The answer is a technical solution called a “federated data system”. This is a data superstructure that can aggregate remote data sets for querying while still allowing for localized, data control and security. The groupings are independent, but interoperable. They have their own governance and the information inside them is protected, but they offer evidence – conclusions gathered from the data – that can be used to feed a much larger, global data engine.
The result is a robust and well-annotated dataset that in the case of rare diseases can be added to and then used by different countries to enable global and country-specific solutions to diagnosis, treatment, patient trial recruitment and management of rare diseases. Developing federated data systems is one of the many investments countries are currently considering. Yet since its implementation can be costly (about half a million US dollars) is it the right solution?
There are a number of incentives to establish a federated data system. This report highlights return on investment in four areas:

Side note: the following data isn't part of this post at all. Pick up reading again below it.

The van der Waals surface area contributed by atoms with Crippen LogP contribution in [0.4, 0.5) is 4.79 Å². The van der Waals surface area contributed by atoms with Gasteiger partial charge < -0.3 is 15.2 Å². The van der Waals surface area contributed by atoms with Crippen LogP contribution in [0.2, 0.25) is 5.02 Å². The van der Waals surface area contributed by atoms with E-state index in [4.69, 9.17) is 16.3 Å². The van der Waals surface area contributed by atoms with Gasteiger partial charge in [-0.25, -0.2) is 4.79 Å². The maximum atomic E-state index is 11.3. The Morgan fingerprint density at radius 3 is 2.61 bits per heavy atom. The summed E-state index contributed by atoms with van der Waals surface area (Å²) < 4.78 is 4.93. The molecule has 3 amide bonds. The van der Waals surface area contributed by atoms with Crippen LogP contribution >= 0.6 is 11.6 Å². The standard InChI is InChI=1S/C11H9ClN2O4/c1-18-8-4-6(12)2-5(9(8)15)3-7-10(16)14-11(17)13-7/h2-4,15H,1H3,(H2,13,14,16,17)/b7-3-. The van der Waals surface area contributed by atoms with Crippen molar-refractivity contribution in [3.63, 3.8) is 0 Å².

- Diagnostic benefit: The identification of pathogenic or likely pathogenic variants in known disease genes.
- Clinical benefit: Changes in the medical or surgical management of patients as a result of the diagnosis being made, for example: the assignment of therapies (therapeutic benefit) or improvements in the management of patients in the absence of therapy assignment (management benefit).
- Clinical trial benefit: Changes related to the improvement of clinical trial operations.
- Personal benefit: The presence of non-clinical outcomes that are important from a personal point of view to a person with a rare disease or who is affected by a rare disease. These outcomes may relate to the intrinsic value of information, the knowledge about the condition and the opportunity to make plans for the family or the future.
Reaping the rewards of unlocking data
Federated data systems can undoubtedly unlock data across country borders to facilitate collective, coordinated efforts. This research also confirms that the development would deliver economic benefits. The diagnostic benefit to the 40% of people with rare diseases experiencing a misdiagnosis or no diagnosis at all is expected to provide savings to healthcare systems and positively affect people’s health, well-being and quality of life.